The Jammu and Kashmir government on Sunday said that schools, mosques and orphanages affiliated to Jamaat-e-Islami have been kept outside the purview of the ban on the organisation. The Department of Information and Public Relations of Jammu and Kashmir issued a clarification from the government’s spokesperson.
On February 27, the Centre declared the Jamaat-e-Islami Jammu and Kashmir group an “unlawful association” for a period of five years for activities “prejudicial to internal security and public order”. In a notification, the Ministry of Home Affairs said the group has the potential to disrupt the unity and integrity of the country. The government claimed the Jamaat-e-Islami Jammu and Kashmir is in close touch with militant outfits and supports extremism and militancy.
Jamaat-e-Islami is a socio-religious political organisation active in Jammu and Kashmir. The Kashmir branch broke away from Jamaat-e-Islami Hind and was founded in 1953. This is the third time in its history that Jamaat-e-Islami has been banned. In 1990, after militancy broke spread, the organisation was banned for the second time for allegedly encouraging “unlawful activities”.
The ban was imposed days after the Jammu and Kashmir Police launched a massive crackdown on the leaders of Jamaat by arresting close to 400 of its members.
Many Peoples Democratic Party leaders and activists took out a protest march against the ban in Srinagar on Saturday. Kashmiri authorities sealed properties of Jamaat-e-Islami and residences of some activists.
Three Jamaat leaders arrested
The police on Sunday said three prominent leaders of the banned outfit were arrested and a dozen assets sealed during searches across six districts, PTI reported. The searches were conducted in Doda, Kishtwar, Poonch, Ramban, Rajouri and Jammu districts on Saturday.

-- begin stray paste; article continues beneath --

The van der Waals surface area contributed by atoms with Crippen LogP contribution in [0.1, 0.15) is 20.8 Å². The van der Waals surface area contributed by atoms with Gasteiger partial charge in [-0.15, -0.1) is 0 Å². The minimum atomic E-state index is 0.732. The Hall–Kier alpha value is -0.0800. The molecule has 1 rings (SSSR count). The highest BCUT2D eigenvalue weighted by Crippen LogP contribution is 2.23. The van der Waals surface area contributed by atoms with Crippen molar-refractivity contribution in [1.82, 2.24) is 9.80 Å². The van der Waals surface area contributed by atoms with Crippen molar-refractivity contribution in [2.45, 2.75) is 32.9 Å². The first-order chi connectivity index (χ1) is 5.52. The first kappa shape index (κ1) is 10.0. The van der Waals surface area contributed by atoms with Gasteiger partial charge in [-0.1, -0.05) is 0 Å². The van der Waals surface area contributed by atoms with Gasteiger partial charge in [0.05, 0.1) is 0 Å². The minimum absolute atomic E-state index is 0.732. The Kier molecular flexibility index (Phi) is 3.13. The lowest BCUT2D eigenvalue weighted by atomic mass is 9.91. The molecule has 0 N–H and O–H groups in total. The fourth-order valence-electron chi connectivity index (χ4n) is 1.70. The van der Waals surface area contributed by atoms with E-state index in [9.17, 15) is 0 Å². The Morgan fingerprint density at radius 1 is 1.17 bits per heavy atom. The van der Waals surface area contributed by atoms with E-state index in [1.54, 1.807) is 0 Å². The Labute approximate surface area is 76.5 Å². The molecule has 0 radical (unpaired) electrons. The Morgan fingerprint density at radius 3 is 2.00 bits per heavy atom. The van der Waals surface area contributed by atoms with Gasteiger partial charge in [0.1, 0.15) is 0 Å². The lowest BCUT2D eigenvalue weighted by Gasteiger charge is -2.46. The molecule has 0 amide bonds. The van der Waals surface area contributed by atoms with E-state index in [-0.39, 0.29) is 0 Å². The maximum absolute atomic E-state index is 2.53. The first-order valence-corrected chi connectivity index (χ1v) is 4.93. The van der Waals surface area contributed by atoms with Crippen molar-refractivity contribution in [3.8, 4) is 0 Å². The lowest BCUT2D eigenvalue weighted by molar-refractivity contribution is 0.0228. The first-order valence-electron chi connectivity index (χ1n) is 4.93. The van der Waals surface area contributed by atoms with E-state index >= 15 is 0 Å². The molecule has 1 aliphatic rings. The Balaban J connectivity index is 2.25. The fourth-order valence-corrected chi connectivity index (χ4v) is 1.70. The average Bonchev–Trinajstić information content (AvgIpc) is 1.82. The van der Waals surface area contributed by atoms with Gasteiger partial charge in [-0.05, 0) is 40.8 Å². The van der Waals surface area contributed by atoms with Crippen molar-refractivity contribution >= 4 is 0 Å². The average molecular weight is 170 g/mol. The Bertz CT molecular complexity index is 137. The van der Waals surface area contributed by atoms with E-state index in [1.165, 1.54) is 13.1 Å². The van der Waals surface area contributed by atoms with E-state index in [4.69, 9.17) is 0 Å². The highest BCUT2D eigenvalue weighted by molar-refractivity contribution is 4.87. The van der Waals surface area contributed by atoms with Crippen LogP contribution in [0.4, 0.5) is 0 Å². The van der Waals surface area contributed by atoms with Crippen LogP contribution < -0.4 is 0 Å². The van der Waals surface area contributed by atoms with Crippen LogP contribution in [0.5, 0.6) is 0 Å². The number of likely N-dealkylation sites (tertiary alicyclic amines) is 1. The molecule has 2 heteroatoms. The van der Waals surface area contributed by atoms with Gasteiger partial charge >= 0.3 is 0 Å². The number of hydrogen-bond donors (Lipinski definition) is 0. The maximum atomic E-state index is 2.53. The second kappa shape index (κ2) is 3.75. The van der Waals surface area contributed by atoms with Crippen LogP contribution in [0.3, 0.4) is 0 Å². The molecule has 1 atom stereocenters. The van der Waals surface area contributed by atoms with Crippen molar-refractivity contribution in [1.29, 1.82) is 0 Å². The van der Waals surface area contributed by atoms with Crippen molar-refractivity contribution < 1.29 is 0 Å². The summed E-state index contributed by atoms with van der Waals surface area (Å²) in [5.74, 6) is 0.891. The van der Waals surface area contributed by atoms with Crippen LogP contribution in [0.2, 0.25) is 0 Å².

Mohammad Majeed Sheikh, Mohammad Iqbal Naik and Ghulam Qadir Bhat were arrested from Kishtwar district, PTI reported. Ghulam Nabi Gundana, another Jamaat leader, was put under house arrest. Two other activists of the organisation were detained in Doda and released later after questioning.
Many incriminating documents were seized and at least six bank accounts linked to the group have been ordered to be frozen, a police officer said. Schools run by the Jammat in the six districts were also searched on Saturday.
Centre should review ban on schools, says Omar Abdullah
National Conference leader Omar Abdullah on Saturday said the Centre should reconsider its decision of banning the organisation. “The politico-religious role of the Jamaat [JeI] is one aspect but there is also the social aspect,” Abdullah said on Twitter. “The recent ban is having a major social impact which isn’t being taken in to consideration. People are being turned away from mosques where they usually congregate for prayers. Schools with 10’s of 1000’s of students, employing 1000s of teachers are being sealed.”
He said sealing schools would risk forcing many children to be out on the streets rather than studying. “While the government may take some time to review the need to ban the JeI there is a need to urgently review the ban on schools & the sealing of mosques.” he said.
The Kashmir Chamber of Commerce and Industry has also opposed the ban. The ban is part of a provocative and motivated crusade against a particular community, the chamber said.
“The onus is on the government to start explaining to the public the compulsions justifying targeting of religious institutions belonging to a particular community,” the KCCI spokesperson said. “Sealing of residential houses and schools violates the basic principles of humanity and demonstrates the desperation of people after global rejection of their politics of hate, communalism and pernicious designed propaganda.”